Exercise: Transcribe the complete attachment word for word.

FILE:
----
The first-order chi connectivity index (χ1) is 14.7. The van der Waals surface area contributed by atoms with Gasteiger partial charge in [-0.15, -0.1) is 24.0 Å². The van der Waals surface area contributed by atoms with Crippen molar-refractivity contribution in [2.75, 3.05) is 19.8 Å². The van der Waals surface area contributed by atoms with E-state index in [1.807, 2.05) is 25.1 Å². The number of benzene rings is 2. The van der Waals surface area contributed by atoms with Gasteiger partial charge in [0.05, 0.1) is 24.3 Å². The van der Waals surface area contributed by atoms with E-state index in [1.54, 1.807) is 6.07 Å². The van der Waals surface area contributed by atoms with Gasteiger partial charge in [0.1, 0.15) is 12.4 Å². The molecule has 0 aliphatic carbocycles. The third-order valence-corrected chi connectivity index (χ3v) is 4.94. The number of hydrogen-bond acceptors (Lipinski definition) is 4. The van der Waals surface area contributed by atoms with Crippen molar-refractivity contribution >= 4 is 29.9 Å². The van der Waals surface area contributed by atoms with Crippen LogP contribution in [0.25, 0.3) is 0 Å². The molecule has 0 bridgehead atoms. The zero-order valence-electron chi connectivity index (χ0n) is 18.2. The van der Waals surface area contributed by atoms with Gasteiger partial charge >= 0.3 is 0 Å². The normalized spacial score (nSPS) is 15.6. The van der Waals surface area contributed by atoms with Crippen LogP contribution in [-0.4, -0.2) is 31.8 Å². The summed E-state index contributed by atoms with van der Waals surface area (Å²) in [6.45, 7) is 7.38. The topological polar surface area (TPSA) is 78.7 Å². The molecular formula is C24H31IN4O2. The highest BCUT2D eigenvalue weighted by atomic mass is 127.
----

The first-order chi connectivity index (χ1) is 14.7. The van der Waals surface area contributed by atoms with Gasteiger partial charge in [-0.15, -0.1) is 24.0 Å². The van der Waals surface area contributed by atoms with Crippen molar-refractivity contribution in [2.75, 3.05) is 19.8 Å². The van der Waals surface area contributed by atoms with E-state index in [1.807, 2.05) is 25.1 Å². The number of benzene rings is 2. The van der Waals surface area contributed by atoms with Gasteiger partial charge in [0.05, 0.1) is 24.3 Å². The van der Waals surface area contributed by atoms with E-state index in [1.54, 1.807) is 6.07 Å². The van der Waals surface area contributed by atoms with Gasteiger partial charge in [0.1, 0.15) is 12.4 Å². The molecule has 0 aliphatic carbocycles. The third-order valence-corrected chi connectivity index (χ3v) is 4.94. The number of hydrogen-bond acceptors (Lipinski definition) is 4. The van der Waals surface area contributed by atoms with Crippen molar-refractivity contribution >= 4 is 29.9 Å². The van der Waals surface area contributed by atoms with Crippen LogP contribution in [0.25, 0.3) is 0 Å². The molecule has 0 bridgehead atoms. The zero-order valence-electron chi connectivity index (χ0n) is 18.2. The van der Waals surface area contributed by atoms with Gasteiger partial charge >= 0.3 is 0 Å². The normalized spacial score (nSPS) is 15.6. The van der Waals surface area contributed by atoms with Crippen LogP contribution in [-0.4, -0.2) is 31.8 Å². The summed E-state index contributed by atoms with van der Waals surface area (Å²) in [6.45, 7) is 7.38. The topological polar surface area (TPSA) is 78.7 Å². The molecular formula is C24H31IN4O2. The highest BCUT2D eigenvalue weighted by atomic mass is 127.